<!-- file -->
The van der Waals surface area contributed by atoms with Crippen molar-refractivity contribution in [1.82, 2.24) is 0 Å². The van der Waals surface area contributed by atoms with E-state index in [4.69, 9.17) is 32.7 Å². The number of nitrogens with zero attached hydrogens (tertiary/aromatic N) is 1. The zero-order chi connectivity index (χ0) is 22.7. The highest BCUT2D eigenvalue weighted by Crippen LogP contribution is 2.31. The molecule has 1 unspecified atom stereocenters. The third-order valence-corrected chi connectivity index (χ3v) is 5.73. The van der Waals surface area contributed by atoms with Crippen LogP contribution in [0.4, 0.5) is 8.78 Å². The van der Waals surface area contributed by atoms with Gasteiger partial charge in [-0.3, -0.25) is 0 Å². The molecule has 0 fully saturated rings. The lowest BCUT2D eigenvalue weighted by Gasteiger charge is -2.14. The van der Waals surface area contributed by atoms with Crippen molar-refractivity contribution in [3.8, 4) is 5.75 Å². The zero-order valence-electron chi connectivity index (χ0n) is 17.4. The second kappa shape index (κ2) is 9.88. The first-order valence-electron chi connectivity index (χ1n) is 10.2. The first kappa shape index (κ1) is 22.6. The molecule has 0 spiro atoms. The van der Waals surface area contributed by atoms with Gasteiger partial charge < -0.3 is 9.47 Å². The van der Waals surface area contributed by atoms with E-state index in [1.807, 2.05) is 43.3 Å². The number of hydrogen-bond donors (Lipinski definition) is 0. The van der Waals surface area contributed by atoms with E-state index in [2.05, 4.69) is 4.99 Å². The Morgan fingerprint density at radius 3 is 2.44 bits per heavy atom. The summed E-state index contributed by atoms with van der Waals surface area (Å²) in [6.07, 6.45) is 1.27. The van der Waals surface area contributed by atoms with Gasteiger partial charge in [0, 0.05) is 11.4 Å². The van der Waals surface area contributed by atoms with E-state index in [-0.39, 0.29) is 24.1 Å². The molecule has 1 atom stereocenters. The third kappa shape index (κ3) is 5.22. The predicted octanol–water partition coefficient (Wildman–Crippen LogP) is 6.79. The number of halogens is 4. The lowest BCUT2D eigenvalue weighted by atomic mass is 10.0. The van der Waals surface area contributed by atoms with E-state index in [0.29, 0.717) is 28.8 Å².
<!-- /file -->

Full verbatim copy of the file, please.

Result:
The van der Waals surface area contributed by atoms with Crippen molar-refractivity contribution in [1.82, 2.24) is 0 Å². The van der Waals surface area contributed by atoms with E-state index in [4.69, 9.17) is 32.7 Å². The number of nitrogens with zero attached hydrogens (tertiary/aromatic N) is 1. The zero-order chi connectivity index (χ0) is 22.7. The highest BCUT2D eigenvalue weighted by Crippen LogP contribution is 2.31. The molecule has 1 unspecified atom stereocenters. The third-order valence-corrected chi connectivity index (χ3v) is 5.73. The van der Waals surface area contributed by atoms with Crippen LogP contribution in [0.4, 0.5) is 8.78 Å². The van der Waals surface area contributed by atoms with Gasteiger partial charge in [-0.3, -0.25) is 0 Å². The molecule has 0 fully saturated rings. The lowest BCUT2D eigenvalue weighted by Gasteiger charge is -2.14. The van der Waals surface area contributed by atoms with Crippen molar-refractivity contribution in [3.8, 4) is 5.75 Å². The zero-order valence-electron chi connectivity index (χ0n) is 17.4. The second kappa shape index (κ2) is 9.88. The first-order valence-electron chi connectivity index (χ1n) is 10.2. The first kappa shape index (κ1) is 22.6. The molecule has 0 spiro atoms. The van der Waals surface area contributed by atoms with Gasteiger partial charge < -0.3 is 9.47 Å². The van der Waals surface area contributed by atoms with E-state index in [1.807, 2.05) is 43.3 Å². The number of hydrogen-bond donors (Lipinski definition) is 0. The van der Waals surface area contributed by atoms with E-state index in [2.05, 4.69) is 4.99 Å². The Morgan fingerprint density at radius 3 is 2.44 bits per heavy atom. The summed E-state index contributed by atoms with van der Waals surface area (Å²) in [6.07, 6.45) is 1.27. The van der Waals surface area contributed by atoms with Gasteiger partial charge in [0, 0.05) is 11.4 Å². The van der Waals surface area contributed by atoms with E-state index in [-0.39, 0.29) is 24.1 Å². The molecule has 1 atom stereocenters. The third kappa shape index (κ3) is 5.22. The predicted octanol–water partition coefficient (Wildman–Crippen LogP) is 6.79. The number of halogens is 4. The lowest BCUT2D eigenvalue weighted by atomic mass is 10.0. The van der Waals surface area contributed by atoms with E-state index in [0.29, 0.717) is 28.8 Å².